# What does it mean in layman's term when it states that - "An algorithm running for polynomial time can break the scheme with probability p"?

For example - let's say an adversary algorithm runs for $n^{3}$ time and can break the scheme with probability 0.001. Does that mean, even after running the algorithm for $n^{3}$ time, it will only succeed in 1 out of 1000 times? So, if my understanding is correct, then the adversary algorithm need to be executed for at most 1000 * $n^{3}$ times to be successfully able to break the scheme.

• don't forget that on average it will break the scheme in 1 of 1000 cases.
– SEJPM
Feb 2 '17 at 17:17

The statement

An adversary algorithm runs for $n^3$ time and can break the scheme with probability 0.001

can't be much simplified while keeping its meaning; nor can it be used to derive something useful for what happens after the algorithm is run 1000 times, beyond that this breaks the scheme with probability at least $1/1000$.

This statement is shorthand for: There exists some deterministic algorithm, designated/modeling an adversary, which when run with inputs(s) varying uniformly randomly across experiments, after running for $n^3$ time in each experiment, will break the scheme for a proportion at least $1/1000$ of the possible input combinations (in practice, if the number of input combinations is huge, for a proportion not significantly lower than $1/1000$ of experiments when enough experiments are run that the algorithm succeeds a significant number of times). Importantly: the varying inputs(s) of the algorithm might be from the problem to solve, or/and from a random source used by a randomized algorithm turned deterministic by moving its source of randomness as an input; that's left unstated.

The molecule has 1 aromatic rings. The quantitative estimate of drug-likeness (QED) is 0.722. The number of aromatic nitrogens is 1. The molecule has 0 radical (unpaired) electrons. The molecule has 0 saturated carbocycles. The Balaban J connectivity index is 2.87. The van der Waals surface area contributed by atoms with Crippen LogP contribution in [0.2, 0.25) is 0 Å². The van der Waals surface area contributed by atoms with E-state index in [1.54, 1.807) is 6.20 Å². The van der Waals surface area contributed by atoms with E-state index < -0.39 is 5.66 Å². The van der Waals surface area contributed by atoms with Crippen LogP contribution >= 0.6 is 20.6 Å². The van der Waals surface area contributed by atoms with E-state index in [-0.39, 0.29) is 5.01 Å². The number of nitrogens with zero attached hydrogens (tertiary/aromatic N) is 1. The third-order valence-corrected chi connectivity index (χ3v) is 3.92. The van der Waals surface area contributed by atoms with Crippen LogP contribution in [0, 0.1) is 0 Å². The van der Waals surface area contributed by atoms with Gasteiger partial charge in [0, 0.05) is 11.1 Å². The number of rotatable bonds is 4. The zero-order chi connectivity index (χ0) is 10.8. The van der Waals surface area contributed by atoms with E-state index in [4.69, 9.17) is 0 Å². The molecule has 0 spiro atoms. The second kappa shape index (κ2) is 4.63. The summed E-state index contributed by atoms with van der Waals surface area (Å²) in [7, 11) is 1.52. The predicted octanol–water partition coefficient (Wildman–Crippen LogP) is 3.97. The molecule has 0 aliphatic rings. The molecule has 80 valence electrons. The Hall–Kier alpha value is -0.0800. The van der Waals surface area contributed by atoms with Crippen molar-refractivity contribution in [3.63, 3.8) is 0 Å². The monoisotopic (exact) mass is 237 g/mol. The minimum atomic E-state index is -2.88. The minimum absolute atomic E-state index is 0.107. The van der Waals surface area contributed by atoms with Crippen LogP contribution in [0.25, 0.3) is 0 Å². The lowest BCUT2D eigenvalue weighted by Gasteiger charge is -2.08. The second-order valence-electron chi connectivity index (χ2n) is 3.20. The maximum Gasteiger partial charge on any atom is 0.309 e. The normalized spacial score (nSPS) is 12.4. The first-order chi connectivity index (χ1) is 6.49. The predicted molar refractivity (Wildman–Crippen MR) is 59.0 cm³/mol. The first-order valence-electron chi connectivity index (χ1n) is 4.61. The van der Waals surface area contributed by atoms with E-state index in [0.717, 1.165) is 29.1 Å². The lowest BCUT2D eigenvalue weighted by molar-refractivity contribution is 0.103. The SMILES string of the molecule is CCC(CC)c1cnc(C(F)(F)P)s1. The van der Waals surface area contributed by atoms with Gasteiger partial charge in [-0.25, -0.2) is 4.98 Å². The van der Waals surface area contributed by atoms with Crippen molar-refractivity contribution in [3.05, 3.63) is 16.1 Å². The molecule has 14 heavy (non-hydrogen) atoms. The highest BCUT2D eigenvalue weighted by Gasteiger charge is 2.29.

It is not possible to conclude that $1000$ executions of the algorithm will break the scheme with odds better than $1/1000$; much less with certainty.

If the algorithm is purely deterministic, that is succeeds or fails depending only on inputs part of the problem to solve, repeating the experiment with the same inputs won't help at all, and odds of success are the same for 1 or 1000 runs: (at least) $1/1000$.

If the algorithm succeeds or fails according to inputs that are made to vary randomly across experiments concerning the same problem to solve, but independently of inputs defining the problem to solve, we can state that the scheme is broken with odds at least $1-(1-1/1000)^{1000}\approx1-1/e\approx63\%$ after 1000 experiments (raising to $\approx99.3\%$ after 5000 experiments).

Illustration: the goal is to break RSA by factoring the public modulus $N$ with $n^{5.8}<N<n^{5.9}$, which can trivially be done by trial division of $N$ in time $n^3$. Consider these two algorithms:

• Algorithm $\mathcal A_0$ accepts as input $N$; it factors $N$ by trial division, and outputs the result only if $N\bmod997=42$
• Algorithm $\mathcal A_1$ accepts as input $N$ and a large value $R$ randomizing the algorithm; it factors $N$ by trial division, and outputs the result only if $R\bmod997=42$

Both algorithms satisfy the stated condition. Repeating $\mathcal A_0$ 1000 times for the same random $N$ succeeds with odds just above $1/1000$; while repeating $\mathcal A_1$ 1000 times for the same random $N$ and fresh random $R$ at each run succeeds with odds just above $63\%$.

Note: if we run $\mathcal A_1$ 1000 times with incremental rather than random $R$, then success is certain.

Your example means that executing the adversary algorithm once takes time $n^3$ and the probability that it successfully breaks the scheme in this single execution is $0.001$.

Your conclusion about the repetition is, however, flawed: First of all, the running time has nothing to do with the number of repetitions you have to do, and even after that many repetitions, the adversary is not guaranteed to succeed. Hence, a better, but still incorrect, conclusion would be: "Running the adversary algorithm $1000$ times will break the scheme with good probability, where the total time needed is $1000 \cdot n^3$." The problem with this conclusion is that the probability of a successful attack usually includes randomness used for key generation, encryption, etc. (depending on the scheme and the security definition). For example, if the adversary is always successful for $1$ in $1000$ keys and never succeeds for other keys, one would say that the success probability is $0.001$. In this case, repeatedly running the adversary on the same instance with the same key does not increase the success probability and is thus pointless.